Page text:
Bad news for consumers in South Africa

 ·31 Oct 2022

South Africans should expect inflation to remain elevated in the coming months, economists say, as higher diesel prices and input costs ripple through the entire producer supply chain.

The Bureau for Economic Research (BER)’s outlook for CPI sits around 7% year-on-year for the next several months, coming off the back of annual producer price inflation (PPI), which remains elevated.

PPI data for final manufactured goods slowed to 16.3% in September from 16.6% in August. However, the BER said this is well above the consensus forecast of 15.6%.

The economists added that the most significant contributors to the annual spike were coke and petroleum, which are up a considerable 34.2% year-on-year. This is followed by food products, beverages, and tobacco products – increasing by 12.1% year-on-year.

Of these indicators, a concern is that manufactured food products increased by a higher-than-expected 1.3% month-on-month in September after a 1% rise in August, the BER said, which suggests that there is more pressure to come on consumer food prices.

This concern over food prices has been exacerbated by the fact that the cost of diesel – a primary input for manufacturing, agriculture, and trucking – would increase to over R25 per litre as of 2 November 2022.

This means that food producers are likely to adjust prices to accommodate the rising cost of fuel – especially the agricultural industry, as fuel accounts for 13% of its input costs, said chief economist at the Agricultural Business Chamber of South Africa Wandile Sihlobo.

Additionally, The Bureau for Food and Agricultural Policy (BFAP) published its latest food inflation brief, warning South Africa of possible food price shocks in 2023 if local crop production is thrown off course by unforeseen events.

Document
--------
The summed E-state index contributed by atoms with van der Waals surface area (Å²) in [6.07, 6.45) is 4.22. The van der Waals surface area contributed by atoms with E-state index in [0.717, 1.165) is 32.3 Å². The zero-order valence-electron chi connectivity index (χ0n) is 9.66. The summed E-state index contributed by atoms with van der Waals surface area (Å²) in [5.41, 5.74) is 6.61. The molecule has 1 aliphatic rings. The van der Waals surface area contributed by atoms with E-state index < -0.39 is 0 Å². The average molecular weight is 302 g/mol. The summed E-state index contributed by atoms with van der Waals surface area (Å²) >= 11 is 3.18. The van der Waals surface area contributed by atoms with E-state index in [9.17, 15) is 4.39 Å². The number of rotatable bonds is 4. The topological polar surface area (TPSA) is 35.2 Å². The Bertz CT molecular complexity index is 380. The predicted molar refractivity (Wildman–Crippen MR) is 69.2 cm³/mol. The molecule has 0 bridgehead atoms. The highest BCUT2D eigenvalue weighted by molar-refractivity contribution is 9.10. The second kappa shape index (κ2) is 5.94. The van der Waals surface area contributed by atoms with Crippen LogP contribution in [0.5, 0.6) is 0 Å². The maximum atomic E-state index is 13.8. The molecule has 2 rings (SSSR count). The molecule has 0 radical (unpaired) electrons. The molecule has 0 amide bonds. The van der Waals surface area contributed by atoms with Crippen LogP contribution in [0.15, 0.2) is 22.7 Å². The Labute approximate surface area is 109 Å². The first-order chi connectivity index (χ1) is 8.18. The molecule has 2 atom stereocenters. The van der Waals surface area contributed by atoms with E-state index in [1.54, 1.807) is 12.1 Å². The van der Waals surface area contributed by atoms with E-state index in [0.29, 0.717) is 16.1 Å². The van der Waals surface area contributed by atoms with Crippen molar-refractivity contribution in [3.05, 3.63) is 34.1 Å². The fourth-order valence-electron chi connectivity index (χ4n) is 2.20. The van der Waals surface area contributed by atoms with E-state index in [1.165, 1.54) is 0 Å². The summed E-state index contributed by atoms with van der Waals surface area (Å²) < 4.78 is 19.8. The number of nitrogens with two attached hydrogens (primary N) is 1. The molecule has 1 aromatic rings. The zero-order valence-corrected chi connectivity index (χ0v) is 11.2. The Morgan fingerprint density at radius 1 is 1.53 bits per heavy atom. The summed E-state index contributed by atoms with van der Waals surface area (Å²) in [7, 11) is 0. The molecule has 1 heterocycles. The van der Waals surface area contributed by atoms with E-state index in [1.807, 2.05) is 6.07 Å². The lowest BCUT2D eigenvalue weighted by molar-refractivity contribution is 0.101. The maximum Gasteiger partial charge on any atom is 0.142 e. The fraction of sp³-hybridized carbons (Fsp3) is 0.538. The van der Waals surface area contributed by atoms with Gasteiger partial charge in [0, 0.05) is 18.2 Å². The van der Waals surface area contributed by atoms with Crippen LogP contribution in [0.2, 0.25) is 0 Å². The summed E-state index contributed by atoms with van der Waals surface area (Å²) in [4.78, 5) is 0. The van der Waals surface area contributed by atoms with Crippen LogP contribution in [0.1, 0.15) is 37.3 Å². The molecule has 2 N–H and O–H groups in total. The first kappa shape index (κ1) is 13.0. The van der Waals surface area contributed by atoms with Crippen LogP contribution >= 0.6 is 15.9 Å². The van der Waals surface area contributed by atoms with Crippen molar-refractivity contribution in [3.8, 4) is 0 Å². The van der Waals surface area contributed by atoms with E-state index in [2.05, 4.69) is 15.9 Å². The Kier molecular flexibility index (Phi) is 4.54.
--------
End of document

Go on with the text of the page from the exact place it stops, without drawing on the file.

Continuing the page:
While the group noted that local prices had been kept lower than international markets due to local surplus production, it warned that under a scenario where South Africa does not produce surpluses of these crops, prices would rise to import parity – this would lead to price increases of at least 30%.

This is because inflationary trends are driven by global prices, the weak exchange rate and growing costs of logistics and processing of products, such as transport, electricity and wages – which are now starting to worsen.

The BER added that poultry producer Astral cautioned last week that sustained high feed costs would result in further selling price hikes for poultry, given that domestic maize prices have increased again in recent weeks.

Adding to the expected increases, restaurant group Famous Brands also said that high food and energy costs would see it raise menu prices at all its eateries.

The BER noted that while the view that South Africa’s headline CPI inflation peaked in July, the message from the latest PPI data, the fuel price hikes (51c/litre for petrol and a hefty R1.43 for diesel) this week, as well as recent corporate commentary, supports an outlook for CPI to remain sticky above 7% year-on-year for the next several months.

Read: This is how much sugar is packed into South Africa’s favourite cereals in 2022

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